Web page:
A lot of people feel the way you do pre-op, but I think it's like pre-wedding jitters - you're just trying to find something to convince you not to do the thing you're worried about, even though you've been working towards that goal for months (if not years). But really what you want to do is have the surgery. It's helped so many people to not only lose weight, but to keep it off for good.

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17 hours ago, wjgo said:

Brief background, all my dieting failed, I loved nutrisystem, but just could stay on it past 6 months.

Now, I am in a pre-op situation. I was to stop the nutrisystem, and eat regular meals. It took a while, but now I am building my own meals. Never spiced or rubbed s chicken before in my life, until now. I can pass fast food joints, even when I am hungry. Grabbing an apple is second nature, and I push for better Fiber count. I actually watch cooking shows for ideas of what I could cook up. Two months, I lost 15 lbs of my starting 394. I haven't felt better. Normally, if I lost 15 lbs, I'd hit a pizza as a "celebration.". No desire for that now, just want to tick off another 2 lbs. My only problem is perhaps not enough vegetables, and need better meal scheduling.

So, I feel like I could keep doing this, and maybe won't need surgery. Or am I falling into a trap?

Sent from my XT1609 using BariatricPal mobile app

It's no trap and this one is all on you! If you like the ideal weight and will continue the new healthy life style then do not do the surgery remember the surgery is just a tool and you have found another tool that helps you. Just keep maintaining keep using the tool for help and guidance and if you do not feel you need the surgery DON'T. Remember you have found another tool to replace the main tool. Good luck to you

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1 hour ago, biginjapan said:

As Introversion said, anyone can lose weight. Keeping it off long term is another story. I was more successful with my pre-op diet (21 pounds lost in 21 days) than I have post-op; however, my weight has continued to go down, however slowly, over the past 8 months, and that's something that has never happened before. I already know from going off-plan a bit this summer that I will have to be smart about food for the rest of my life. But without the surgery I wouldn't have a chance to keep it off.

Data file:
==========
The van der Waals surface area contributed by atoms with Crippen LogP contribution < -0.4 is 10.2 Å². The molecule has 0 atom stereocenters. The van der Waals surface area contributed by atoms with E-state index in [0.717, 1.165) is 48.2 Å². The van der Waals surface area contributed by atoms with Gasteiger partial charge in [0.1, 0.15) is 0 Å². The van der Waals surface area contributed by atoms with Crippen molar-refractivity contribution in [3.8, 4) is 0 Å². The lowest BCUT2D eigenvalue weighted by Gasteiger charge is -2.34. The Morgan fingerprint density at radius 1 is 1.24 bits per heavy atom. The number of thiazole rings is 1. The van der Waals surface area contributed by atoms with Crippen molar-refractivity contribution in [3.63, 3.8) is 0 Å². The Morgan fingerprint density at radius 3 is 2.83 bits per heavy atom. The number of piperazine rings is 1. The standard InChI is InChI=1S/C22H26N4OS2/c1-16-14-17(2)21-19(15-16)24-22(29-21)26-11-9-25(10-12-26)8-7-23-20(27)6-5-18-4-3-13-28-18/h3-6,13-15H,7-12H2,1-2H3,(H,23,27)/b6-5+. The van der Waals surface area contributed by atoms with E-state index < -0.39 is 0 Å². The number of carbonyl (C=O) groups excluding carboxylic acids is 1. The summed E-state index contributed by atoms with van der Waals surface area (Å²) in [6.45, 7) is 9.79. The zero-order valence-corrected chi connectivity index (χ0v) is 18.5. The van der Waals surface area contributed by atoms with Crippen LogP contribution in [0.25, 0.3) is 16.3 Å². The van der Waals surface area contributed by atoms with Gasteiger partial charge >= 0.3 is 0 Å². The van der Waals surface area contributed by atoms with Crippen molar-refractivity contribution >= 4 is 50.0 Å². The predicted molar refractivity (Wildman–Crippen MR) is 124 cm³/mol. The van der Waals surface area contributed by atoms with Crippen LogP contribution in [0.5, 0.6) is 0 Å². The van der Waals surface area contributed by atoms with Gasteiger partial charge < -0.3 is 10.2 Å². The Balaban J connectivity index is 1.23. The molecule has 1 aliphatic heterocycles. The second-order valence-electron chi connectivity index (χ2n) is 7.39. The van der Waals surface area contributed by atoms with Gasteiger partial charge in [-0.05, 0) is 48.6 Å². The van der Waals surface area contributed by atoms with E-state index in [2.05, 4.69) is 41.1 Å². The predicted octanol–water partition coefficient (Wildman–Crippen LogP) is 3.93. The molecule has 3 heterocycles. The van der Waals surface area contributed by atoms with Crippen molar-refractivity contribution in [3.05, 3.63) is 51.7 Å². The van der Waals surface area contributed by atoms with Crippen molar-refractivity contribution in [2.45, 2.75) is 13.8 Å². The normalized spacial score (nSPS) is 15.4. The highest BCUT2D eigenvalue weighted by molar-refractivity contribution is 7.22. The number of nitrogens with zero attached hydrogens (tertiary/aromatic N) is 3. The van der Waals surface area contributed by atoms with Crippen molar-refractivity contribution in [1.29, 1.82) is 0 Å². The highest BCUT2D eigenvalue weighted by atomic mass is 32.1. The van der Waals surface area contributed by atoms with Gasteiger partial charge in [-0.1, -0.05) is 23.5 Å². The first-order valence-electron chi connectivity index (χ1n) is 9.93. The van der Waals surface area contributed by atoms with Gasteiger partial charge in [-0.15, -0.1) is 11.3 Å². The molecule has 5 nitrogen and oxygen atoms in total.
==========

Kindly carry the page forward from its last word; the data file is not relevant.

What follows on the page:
A lot of people feel the way you do pre-op, but I think it's like pre-wedding jitters - you're just trying to find something to convince you not to do the thing you're worried about, even though you've been working towards that goal for months (if not years). But really what you want to do is have the surgery. It's helped so many people to not only lose weight, but to keep it off for good.

This is a great analogy! You should really listen to @biginjapan.

And I understand where you're coming from, OP, but remember, the mind is a terrible thing to lose. :) ;) And the reality is, that our fat brains would say or make us do just about anything to keep us from "starving" it to death. Like a coyote caught in a trap, we will chew our own leg off to escape.

Not sayin that getting right with the diet isn't important. To me, it's the diff between success and failure. We simply must create new and better relationships and choices with the food we put in our mouths. You're making great advances by learning to cook and making better food choices. (And I second the getting in more veggies and upping fiber...), but I agree with these smart vets who caution you with reality.

The numbers are dismal--even after weight loss surgery. In the first seminar, my surgeon cautioned the surgery was only a tool, and that even a new anatomy still only yields about a lifetime 50% reduction in additional weight. But, the ones (the vets) who stick around and really work their program have a much better success rate. I see so many here who are maintaining the original losses.

I think @jess9395 said it best with the quote from the vet who called this Weight Loss Maintenance surgery. That's what I know I'm really going to need. I am reasonably confident I could lose "almost" all my weight "this time," but keeping it off is just a whole other story. *sigh* Sadly, once you've put those fat cells on your body, the body wants to keep that number of fat cells. You can lose weight and empty the cells...the body wants to force you to refill them. You can cut and suck the fat out of your body...and the body will seek to replace the lost cells until they number the same as they were before your procedure. So from my perspective as morbidly and super morbidly obese people who already have a thriving fat cell community going strong, we must adapt a slash-n-burn approach to weight loss and weight maintenance--and for most of us, that's going to involve surgery, maybe multiple types of surgery along with lifelong dietary intervention.

Edited by FluffyChix

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19 hours ago, wjgo said:

I feel like I could keep doing this, and maybe won't need surgery. Or am I falling into a trap?

It is up to you entirely.

IANAD ... so, this is just my thoughts as a 23-25 year yo-yo dieter.

If you feel you are really ON TRACK ... as opposed to all your other dieting regimes of many years ... then, by all means, stick with it. But will you be okay if you hit a plateau or setback?

The bariatric surgery route will give you the opportunity to push into an area where weight control and, eventually, weight maintenance will be more within your control.

None of this is set in stone. Only you will know what your perseverance and resilience limits are. The balance of probabilities say I have a better chance with my layman's assessment.